What we learned in 2021

A look back at the key developments in sustainable travel from the biggest year in sustainability to date

Despite new virus variants and the ongoing impact of the pandemic on all aspects of our daily lives, the outlook for the travel industry was beginning to brighten in 2021. And, perhaps for the first time, a more sustainable future for the industry was at the forefront of everyone's minds. But much work still lies ahead. Here's what we learned about travel in 2021.



Almost everyone wants travel to be more sustainable

At the start of 2021, we surveyed 29,000 travellers and 61% told us that the pandemic had made them want to travel more sustainably in future. In fact, over 80% said they intended to stay in a sustainable accommodation within the next year, with 73% saying they were more likely to book a stay if the property had implemented some form of sustainability initiative.



It wasn't just customers telling us they wanted more sustainability when they travel, our partners were too. In our first-ever major partner sustainability survey, we discovered that 82% of accommodation providers believe sustainability to be an important topic – with 74% already having implemented one or more sustainable practises at their property.


We were excited to share these findings with our wider industry, so it was clear that sustainable travel was no longer the ambition of the few but of the many.


Bans, plans and automobiles

In July 2021, the Italian government announced that cruise liners would be banned from Venice's main harbour after UNESCO recommended the city be added to its World Heritage in Danger list.


The Air Transport Action Group (ATAG) set out its plan to achieve net zero aviation by 2050. Industry-wide adoption of Sustainable Aviation Fuel (SAF) was a primary focus of the plan, a transition which will require as much as $1.45 trillion of investment. Meanwhile, Etihad Airlines and Quantas both announced sustainability focused passenger rewards with their Conscious Choices and Green Membership programmes, respectively.


Back on the ground, leading car rental company Hertz announced it had ordered 100,000 Tesla vehicles as it set out its ambition to electrify its fleet. This trend towards electric vehicles (EV) was seen in other areas of the transport industry as ride hailing app Free Now made EVs its default option.


Code red for humanity

Human influence is unequivocally connected to our increasingly warming planet, said the Intergovernmental Panel on Climate Change (IPCC) in August. The report stated that warming beyond 1.5 degrees was now likely – unless significant steps were taken – which could cause catastrophic impacts to life on Earth. The shockwaves from the IPCC's report were still being felt in Glasgow as world leaders met for COP26, where it was agreed that only by working together can we halt further warming and achieve the 1.5 degree warming scenario set out in 2015's Paris Agreement.



Many hands make light work

The Scottish city also saw 300 travel companies, tourism organisations and nations come together (not literally) to sign the Glasgow Declaration – a shared ambition for cutting the industry's carbon emissions and reaching net zero by 2050. The World Travel and Tourism Council also set out its roadmap for net zero in 2021, which proposed a 'decarbonisation target corridor framework'.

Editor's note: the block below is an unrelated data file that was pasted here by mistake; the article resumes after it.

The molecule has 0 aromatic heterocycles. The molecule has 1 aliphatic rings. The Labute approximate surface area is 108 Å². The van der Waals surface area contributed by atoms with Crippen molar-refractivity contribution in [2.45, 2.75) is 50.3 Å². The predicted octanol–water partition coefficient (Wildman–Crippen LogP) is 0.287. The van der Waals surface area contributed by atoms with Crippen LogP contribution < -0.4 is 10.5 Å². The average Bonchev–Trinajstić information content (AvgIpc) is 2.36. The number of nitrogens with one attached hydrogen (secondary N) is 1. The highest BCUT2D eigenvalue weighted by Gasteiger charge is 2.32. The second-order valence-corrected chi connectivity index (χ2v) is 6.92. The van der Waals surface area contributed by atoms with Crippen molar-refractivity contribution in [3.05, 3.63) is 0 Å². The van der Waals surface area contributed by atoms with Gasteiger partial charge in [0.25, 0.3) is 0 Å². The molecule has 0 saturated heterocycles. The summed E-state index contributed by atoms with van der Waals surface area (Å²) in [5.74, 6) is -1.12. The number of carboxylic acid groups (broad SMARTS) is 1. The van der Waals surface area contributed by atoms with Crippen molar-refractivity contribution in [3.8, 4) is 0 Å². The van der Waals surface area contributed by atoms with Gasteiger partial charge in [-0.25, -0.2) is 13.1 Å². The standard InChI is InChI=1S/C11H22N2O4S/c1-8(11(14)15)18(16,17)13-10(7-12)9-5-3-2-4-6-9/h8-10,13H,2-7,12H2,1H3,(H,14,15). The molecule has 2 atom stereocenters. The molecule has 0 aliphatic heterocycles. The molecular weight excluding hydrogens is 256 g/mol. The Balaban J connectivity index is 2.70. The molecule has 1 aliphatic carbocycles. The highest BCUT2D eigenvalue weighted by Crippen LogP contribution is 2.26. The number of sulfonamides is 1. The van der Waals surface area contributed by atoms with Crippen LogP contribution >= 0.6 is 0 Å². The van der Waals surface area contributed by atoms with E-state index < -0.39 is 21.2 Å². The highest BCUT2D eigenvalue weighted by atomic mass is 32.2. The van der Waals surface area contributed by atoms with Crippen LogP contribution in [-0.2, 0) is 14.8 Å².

In 2019, Booking.com joined a coalition of leading travel companies to co-found Travalyst, a non-profit organisation led by the Duke of Sussex with the aim of catalysing travel as a force for good and creating a unified approach to making a more sustainable industry. Two years on and Travalyst welcomed Google to its coalition to further this ambition, with the tech giant working closely with our own team here at Booking.com to align our approaches to showcasing the sustainable efforts of tourism accommodations.


Staying carbon conscious

A study by EY Parthenon, OC&C Strategy Consultants and Booking.com found that travel accommodation accounts for 264 million metric tonnes of CO2-equivalent direct and controllable emissions – roughly 10% of the total annual emissions of the tourism sector. To achieve net zero by 2050, the sector will need to invest €768 billion. However, there are a large number of potential emission reduction options that are cost-positive or profitable for accommodation owners.


As the world's leading digital travel platform, at Booking.com we recognise we're well positioned to help the accommodations industry reduce its negative impact on the planet and accentuate its positive influence. At the start of 2021, we began collecting sustainability information from partners and showcasing these efforts on our platforms. This was just the start of our Travel Sustainable programme. In November, we took the programme to the next level, with the release of a first-of-its-kind badge for properties that take significant steps to make their guests' stay more sustainable.



We also carried out a small, but significant, carbon offsetting experiment on our product in 2021. That experiment gave a small cross section of customers the opportunity to offset the carbon of their accommodation booking. The results beat expectations, with tens of thousands of customers opting to offset their stay in the two week experiment.


More to come in 2022

2021 was a big year for sustainability but we believe 2022 will be even bigger. At Booking.com, we will be expanding our Travel Sustainable programme, carrying out further offsetting experiments and supporting more efforts to decarbonise the travel industry.